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In just two decades, emoji has become ‘the fastest growing language in history’. But are there more complex implications to their popularity? With more than 92% of internet users now using emojis, and billions used every day, do the simple digital pictograms have wider implications for society, relationships and even the way we're hardwired?
The growth in emoji use is part of the much more transformative digital revolution. Emojis are impactful insofar as they enhance (or diminish) existing forms of communication. However, they have no revolutionary impact in and of themselves.
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Emojis are modern day hieroglyphics.

From ancient times, humans have always used images to communicate. Emojis are just the latest iteration.

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history language emojis communication hieroglyphics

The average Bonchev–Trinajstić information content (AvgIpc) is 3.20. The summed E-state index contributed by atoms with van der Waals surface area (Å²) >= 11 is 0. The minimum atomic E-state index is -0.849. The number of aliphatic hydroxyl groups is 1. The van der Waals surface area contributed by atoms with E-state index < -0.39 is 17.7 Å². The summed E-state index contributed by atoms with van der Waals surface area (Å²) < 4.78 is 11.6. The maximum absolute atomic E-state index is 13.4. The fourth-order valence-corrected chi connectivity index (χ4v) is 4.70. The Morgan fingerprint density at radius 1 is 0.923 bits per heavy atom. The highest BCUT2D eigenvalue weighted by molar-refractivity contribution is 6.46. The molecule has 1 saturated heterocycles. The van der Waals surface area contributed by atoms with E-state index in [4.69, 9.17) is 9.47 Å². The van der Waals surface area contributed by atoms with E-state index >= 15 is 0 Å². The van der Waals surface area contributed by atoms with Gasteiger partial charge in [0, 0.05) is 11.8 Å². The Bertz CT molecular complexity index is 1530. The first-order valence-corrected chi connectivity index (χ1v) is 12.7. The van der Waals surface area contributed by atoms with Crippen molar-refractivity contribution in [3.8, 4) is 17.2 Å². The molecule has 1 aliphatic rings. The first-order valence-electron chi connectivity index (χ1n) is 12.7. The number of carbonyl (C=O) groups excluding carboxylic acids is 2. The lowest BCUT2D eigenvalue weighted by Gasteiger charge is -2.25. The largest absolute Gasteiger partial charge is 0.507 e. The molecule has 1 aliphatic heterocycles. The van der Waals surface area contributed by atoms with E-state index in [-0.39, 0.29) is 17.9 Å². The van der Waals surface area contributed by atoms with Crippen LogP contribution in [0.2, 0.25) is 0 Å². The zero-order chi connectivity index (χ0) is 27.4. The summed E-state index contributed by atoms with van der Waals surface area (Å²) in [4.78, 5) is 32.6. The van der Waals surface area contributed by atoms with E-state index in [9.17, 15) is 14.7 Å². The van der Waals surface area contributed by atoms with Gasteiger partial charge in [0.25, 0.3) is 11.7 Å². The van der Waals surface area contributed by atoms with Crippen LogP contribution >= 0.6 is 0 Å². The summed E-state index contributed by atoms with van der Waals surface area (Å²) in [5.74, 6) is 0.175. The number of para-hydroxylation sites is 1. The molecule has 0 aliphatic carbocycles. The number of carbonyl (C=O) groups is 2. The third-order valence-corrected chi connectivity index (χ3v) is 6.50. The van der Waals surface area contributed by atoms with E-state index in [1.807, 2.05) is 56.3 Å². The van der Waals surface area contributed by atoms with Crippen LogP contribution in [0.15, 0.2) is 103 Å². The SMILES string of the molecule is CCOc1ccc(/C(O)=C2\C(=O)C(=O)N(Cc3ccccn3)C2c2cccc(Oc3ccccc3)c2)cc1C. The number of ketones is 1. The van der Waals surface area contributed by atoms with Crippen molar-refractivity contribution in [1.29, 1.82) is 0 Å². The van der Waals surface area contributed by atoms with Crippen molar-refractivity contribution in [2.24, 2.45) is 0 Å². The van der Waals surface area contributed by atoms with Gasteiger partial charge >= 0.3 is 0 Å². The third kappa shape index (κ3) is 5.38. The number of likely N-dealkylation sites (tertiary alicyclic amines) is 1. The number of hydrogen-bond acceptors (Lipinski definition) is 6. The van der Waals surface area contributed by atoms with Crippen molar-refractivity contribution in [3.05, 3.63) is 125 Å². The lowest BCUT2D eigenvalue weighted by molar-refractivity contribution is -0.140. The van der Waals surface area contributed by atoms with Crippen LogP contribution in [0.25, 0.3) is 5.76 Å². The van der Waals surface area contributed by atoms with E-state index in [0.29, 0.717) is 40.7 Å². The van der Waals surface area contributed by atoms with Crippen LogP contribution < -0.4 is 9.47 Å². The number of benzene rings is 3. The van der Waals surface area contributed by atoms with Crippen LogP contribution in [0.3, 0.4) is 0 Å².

Context

Humans have used images in written communication for thousands of years, with the earliest forms of pictographs dating back to 3300-3200 BC.

The Argument

Using pictures to express ideas in written communications is not a revolutionary, new idea. In fact, it dates back to the earliest languages. Emojis are therefore just the latest incarnation of this linguistic component.

Counter arguments

Hieroglyphics is a written language, where letters are represented by images. Emoji is not a written language. The images in hieroglyphic language are therefore more akin to our alphabet(s).

Premises

[P1] Pictures have always been essential to written communication [P2] Emojis are the current manifestation of pictograms in language

Rejecting the premises

[Rejecting P2] There is no connection between hieroglyphics and emojis. Hieroglyphics are legitimate characters that take the place of letters of the alphabet, which emojis are not.

References

Content references here ...

Proponents

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This page was last edited on Sunday, 1 Dec 2019 at 17:26 UTC